Screening newborns for a rare but treatable genetic disease benefits families and society, according to a team of pediatricians and health care economists who analyzed patient records and data from mass screening programs in several states. The study appears in the November issue of Pediatrics.
The researchers, from The Childrens Hospital of Philadelphia and The University of Pennsylvania School of Medicine, analyzed the cost-effectiveness of screening for medium-chain acyl-CoA-dehydrogenase deficiency, or MCADD. An inherited metabolic disease that impairs energy production from stores of body fat, MCADD may go undetected until it causes childhood death or brain damage.
"Our research showed that screening newborns for MCADD is cost-effective compared to not screening," said Charles P. Venditti, M.D., Ph.D., the studys corresponding author. "Furthermore, as automated screening technology continues to enable expanded newborn screening for many genetic diseases, we may find similar benefits for other diseases." (A specialist in pediatric biochemical genetics at the University of Pennsylvania and The Childrens Hospital of Philadelphia during the period of the study, Dr. Venditti is now at the National Human Genome Research Institute of the National Institutes of Health.)
John Ascenzi | EurekAlert!
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This is a joint press release of University Muenster and Heidelberg as well as the GSI Helmholtzzentrum für Schwerionenforschung in Darmstadt.
Then, in a phase transition, they combined and formed hadrons, among them the building blocks of atomic nuclei, protons and neutrons. In the current issue of...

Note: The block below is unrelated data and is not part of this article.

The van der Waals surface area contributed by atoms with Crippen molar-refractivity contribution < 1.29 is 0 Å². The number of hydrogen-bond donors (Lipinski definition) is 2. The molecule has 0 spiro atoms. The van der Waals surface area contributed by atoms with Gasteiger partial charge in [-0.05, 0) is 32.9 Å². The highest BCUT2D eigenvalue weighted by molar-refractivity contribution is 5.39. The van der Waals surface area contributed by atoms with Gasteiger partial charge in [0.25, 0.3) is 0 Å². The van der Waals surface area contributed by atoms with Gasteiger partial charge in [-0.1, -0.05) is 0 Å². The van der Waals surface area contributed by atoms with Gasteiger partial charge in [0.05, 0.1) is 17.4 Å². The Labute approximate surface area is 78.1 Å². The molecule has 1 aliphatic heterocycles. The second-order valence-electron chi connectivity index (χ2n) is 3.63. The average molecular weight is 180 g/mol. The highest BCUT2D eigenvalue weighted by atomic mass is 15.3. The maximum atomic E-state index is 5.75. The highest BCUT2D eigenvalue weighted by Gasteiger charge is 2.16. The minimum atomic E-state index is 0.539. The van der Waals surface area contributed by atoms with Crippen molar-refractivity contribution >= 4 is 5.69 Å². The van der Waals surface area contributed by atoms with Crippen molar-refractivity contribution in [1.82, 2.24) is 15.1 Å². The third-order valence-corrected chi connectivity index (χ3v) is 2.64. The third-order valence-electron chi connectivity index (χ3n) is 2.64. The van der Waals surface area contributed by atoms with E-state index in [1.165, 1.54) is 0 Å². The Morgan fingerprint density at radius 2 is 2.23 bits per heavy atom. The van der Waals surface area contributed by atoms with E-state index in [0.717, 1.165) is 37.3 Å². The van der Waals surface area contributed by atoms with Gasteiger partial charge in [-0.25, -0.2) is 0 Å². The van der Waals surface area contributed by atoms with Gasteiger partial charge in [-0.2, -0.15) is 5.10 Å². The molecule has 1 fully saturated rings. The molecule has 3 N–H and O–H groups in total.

Thin-film solar cells made of crystalline silicon are inexpensive and achieve efficiencies of a good 14 percent. However, they could do even better if their shiny surfaces reflected less light. A team led by Prof. Christiane Becker from the Helmholtz-Zentrum Berlin (HZB) has now patented a sophisticated new solution to this problem.
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A study in the journal Bulletin of Marine Science describes a new, blood-red species of octocoral found in Panama. The species in the genus Thesea was discovered in the threatened low-light reef environment on Hannibal Bank, 60 kilometers off mainland Pacific Panama, by researchers at the Smithsonian Tropical Research Institute in Panama (STRI) and the Centro de Investigación en Ciencias del Mar y Limnología (CIMAR) at the University of Costa Rica.
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Scientists have succeeded in observing the first long-distance transfer of information in a magnetic group of materials known as antiferromagnets.
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